Imprimir

OBITUARY

An innovator of history

Professor emeritus at USP, José Sebastião Witter was a pioneer in studies of soccer

Witter:  “I have always been a good teacher. I learned to teach by giving classes in primary and secondary schools”

Eduardo CesarWitter: “I have always been a good teacher. I learned to teach by giving classes in primary and secondary schools”Eduardo Cesar

Historian José Sebastião Witter, professor emeritus at the USP Faculty of Philosophy, Languages and Literature, and Human Sciences of the University of São Paulo (FFLCH-USP), passed away on July 7, 2014 at age 81, in Mogi das Cruzes, São Paulo. Witter graduated from FFLCH-USP with a major in history, and his advisor for his master’s degree and PhD was department chair Sérgio Buarque de Holanda, who he served as assistant.

As an expert on Brazilian history, over the course of his career, Witter published 15 books and numerous chapters in collective works and articles in specialized journals.  He also wrote about cultural topics. Witter’s research topics included German immigration, the founding of the first republican party, historical archives – and soccer. He headed the São Paulo State Public Archives from 1977 to 1987, the Institute of Brazilian Studies (USP) from 1990 to 1994 and the Paulista Museum (USP), better known as the Ipiranga Museum, from 1994 to 1999.

José de Souza Martins, Witter’s friend and colleague as well as professor emeritus at FFLCH-USP and member of the FAPESP Board of Trustees, told Agência FAPESP that “Witter was an exceptional innovator in the field to which he dedicated his life. He introduced something new into the culture of every institution he served in, working tirelessly for modernization and always taking on projects, without being held hostage to adversaries. He was also an innovative author and a pioneer in academic studies of soccer.”

Witter taught at a public school in Mogi das Cruzes and majored in history at USP with assistance from a special program established in the 1940s. This assistance allowed teachers who passed the USP entrance exam to take a leave of absence to enroll in a university-level course of study in their chosen field. Between the time he received his teaching degree and the time he was hired by the History Department at the invitation of Sérgio Buarque de Holanda, Witter taught in public schools, as mentioned in a Pesquisa FAPESP interview in June 2006. “I have always been a good teacher; I have no false modesty. I learned to teach by giving classes at the primary and secondary level,” he said.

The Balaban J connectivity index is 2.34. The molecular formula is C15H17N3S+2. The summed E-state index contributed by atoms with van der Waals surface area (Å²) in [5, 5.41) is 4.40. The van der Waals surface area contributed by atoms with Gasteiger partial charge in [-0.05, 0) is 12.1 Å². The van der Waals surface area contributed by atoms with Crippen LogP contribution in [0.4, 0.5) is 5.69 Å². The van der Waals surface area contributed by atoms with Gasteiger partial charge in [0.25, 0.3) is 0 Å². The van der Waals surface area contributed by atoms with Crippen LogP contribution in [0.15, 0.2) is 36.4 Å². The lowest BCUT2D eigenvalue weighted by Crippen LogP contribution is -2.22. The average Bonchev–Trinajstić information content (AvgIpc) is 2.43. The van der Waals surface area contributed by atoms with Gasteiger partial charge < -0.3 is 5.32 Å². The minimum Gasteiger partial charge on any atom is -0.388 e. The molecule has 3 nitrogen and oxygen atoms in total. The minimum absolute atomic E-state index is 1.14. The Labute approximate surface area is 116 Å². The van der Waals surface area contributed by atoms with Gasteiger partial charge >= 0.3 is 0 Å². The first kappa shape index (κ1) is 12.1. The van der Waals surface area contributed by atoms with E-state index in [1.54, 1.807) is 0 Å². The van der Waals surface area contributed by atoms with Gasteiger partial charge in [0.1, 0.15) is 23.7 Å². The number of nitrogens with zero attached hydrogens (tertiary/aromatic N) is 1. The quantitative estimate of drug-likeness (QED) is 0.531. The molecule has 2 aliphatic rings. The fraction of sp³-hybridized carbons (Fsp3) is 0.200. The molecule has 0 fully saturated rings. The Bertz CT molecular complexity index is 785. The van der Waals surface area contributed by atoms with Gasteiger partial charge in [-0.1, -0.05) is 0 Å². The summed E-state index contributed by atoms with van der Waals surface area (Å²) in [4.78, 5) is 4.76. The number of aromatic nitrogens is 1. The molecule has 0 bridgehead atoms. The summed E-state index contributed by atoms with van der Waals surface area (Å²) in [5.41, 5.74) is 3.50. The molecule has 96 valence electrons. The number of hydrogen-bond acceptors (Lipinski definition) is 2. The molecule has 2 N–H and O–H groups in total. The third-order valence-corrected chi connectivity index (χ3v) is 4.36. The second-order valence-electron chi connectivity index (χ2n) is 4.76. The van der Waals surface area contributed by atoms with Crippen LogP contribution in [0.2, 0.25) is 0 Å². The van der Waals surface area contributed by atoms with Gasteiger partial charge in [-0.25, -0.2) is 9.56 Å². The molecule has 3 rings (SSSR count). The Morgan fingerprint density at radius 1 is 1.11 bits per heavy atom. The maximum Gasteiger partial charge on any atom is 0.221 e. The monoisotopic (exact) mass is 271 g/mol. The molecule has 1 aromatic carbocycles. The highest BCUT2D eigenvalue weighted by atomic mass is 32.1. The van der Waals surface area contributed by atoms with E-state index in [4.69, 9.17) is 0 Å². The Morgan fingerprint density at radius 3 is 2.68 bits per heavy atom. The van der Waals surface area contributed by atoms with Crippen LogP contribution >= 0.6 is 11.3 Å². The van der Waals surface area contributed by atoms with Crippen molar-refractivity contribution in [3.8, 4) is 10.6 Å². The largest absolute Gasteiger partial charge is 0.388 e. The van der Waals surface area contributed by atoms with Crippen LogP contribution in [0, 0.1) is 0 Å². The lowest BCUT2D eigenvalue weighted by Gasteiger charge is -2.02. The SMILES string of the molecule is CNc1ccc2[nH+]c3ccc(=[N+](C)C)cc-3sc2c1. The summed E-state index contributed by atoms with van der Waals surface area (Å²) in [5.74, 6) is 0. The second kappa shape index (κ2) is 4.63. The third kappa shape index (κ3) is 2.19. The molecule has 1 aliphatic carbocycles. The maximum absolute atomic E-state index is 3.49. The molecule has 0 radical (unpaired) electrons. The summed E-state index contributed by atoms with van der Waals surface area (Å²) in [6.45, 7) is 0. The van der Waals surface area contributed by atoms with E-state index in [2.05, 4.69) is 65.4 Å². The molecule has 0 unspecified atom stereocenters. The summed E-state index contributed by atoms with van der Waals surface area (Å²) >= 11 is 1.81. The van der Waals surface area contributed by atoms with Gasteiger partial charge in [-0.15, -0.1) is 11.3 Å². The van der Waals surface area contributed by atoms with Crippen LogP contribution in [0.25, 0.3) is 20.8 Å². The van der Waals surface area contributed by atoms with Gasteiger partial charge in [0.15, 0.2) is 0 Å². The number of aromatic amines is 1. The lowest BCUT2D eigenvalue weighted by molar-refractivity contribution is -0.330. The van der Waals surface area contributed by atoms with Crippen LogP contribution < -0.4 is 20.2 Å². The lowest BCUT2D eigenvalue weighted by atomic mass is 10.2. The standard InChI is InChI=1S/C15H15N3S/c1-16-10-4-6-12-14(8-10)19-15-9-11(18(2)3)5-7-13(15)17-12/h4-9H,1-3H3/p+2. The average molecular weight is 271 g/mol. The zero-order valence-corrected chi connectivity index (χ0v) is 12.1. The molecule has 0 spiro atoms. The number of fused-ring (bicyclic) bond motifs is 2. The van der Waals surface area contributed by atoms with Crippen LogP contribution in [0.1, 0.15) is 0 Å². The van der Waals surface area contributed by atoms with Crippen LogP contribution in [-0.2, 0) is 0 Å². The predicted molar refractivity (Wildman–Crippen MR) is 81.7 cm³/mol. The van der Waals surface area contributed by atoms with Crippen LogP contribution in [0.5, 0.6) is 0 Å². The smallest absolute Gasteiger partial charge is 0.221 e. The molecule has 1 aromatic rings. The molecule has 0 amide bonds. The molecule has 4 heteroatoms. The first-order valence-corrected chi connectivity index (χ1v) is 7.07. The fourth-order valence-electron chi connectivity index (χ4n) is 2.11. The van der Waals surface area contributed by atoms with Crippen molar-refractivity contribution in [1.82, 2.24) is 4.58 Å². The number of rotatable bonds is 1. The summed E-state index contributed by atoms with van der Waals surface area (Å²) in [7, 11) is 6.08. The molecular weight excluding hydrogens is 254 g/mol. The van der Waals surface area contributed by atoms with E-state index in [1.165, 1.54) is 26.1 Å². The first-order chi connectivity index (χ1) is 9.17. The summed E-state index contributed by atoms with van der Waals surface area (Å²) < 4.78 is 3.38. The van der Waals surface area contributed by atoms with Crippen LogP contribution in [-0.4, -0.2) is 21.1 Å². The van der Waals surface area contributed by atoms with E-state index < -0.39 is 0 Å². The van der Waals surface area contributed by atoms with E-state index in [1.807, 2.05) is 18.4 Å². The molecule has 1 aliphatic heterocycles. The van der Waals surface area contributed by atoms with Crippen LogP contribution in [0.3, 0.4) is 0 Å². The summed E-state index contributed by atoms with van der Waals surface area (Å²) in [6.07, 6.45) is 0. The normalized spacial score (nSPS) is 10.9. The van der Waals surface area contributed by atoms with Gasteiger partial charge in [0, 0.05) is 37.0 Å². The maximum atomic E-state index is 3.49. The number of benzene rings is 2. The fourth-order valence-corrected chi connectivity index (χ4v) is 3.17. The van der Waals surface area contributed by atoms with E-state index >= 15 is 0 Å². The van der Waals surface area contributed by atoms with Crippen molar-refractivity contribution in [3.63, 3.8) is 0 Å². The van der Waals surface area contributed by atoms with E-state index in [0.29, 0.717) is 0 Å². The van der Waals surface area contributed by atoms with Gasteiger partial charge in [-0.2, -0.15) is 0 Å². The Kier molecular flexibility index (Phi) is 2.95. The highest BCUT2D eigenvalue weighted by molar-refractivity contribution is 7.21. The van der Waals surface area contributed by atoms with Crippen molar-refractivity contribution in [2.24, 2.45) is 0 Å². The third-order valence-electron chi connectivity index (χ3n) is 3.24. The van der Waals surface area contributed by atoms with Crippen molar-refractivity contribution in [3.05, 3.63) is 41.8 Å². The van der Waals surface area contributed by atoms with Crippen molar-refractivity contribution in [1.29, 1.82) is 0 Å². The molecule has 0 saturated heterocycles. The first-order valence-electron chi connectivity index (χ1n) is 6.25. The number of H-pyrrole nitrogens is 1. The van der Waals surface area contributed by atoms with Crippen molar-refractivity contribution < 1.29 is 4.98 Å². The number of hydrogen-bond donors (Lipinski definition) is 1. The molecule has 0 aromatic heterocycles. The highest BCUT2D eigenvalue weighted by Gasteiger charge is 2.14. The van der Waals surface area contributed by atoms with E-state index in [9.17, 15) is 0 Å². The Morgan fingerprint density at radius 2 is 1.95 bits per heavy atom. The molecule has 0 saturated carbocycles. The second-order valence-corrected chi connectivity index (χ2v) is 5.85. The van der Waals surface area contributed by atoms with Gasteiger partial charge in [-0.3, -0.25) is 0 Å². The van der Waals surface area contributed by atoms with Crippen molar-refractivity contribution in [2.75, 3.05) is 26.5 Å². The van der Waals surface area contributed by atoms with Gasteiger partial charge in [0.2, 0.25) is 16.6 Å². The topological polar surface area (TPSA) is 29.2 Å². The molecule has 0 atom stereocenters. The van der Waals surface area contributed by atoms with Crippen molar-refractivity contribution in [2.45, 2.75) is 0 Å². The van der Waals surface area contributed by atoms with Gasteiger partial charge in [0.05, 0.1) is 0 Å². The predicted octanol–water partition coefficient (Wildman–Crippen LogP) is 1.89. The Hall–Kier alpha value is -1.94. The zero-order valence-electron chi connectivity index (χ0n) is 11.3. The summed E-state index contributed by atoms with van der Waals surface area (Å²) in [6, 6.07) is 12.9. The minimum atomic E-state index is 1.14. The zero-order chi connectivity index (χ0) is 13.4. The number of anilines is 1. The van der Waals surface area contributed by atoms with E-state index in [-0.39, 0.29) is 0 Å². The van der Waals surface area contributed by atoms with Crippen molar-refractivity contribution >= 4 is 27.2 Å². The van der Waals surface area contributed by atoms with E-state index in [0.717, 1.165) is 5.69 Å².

In the 1970s, his innovation was the first academic treatment of soccer. As a professor in the FFLCH History Department, he taught the first course in the history of soccer at USP. Later, he organized works such as Futebol e cultura (Soccer and Culture), in cooperation with José Carlos Sebe Bom Meihy, and he wrote O que é futebol e Breve história do futebol brasileiro (About Soccer and a Brief History of Brazilian Soccer). In addition to this coursework, he always taught Brazilian colonial, imperial and republican history at the undergraduate level.

Witter worked to preserve and protect documentary collections and to upgrade historical archives. “He was a master of an innovative concept to protect and disseminate documentary collections, and he was very much responsible for the major improvement in the conditions for performing historical research in São Paulo State. Without him, we would, to a great extent, still have only the modest research conditions found here in the 1950s,” José de Souza Martins said.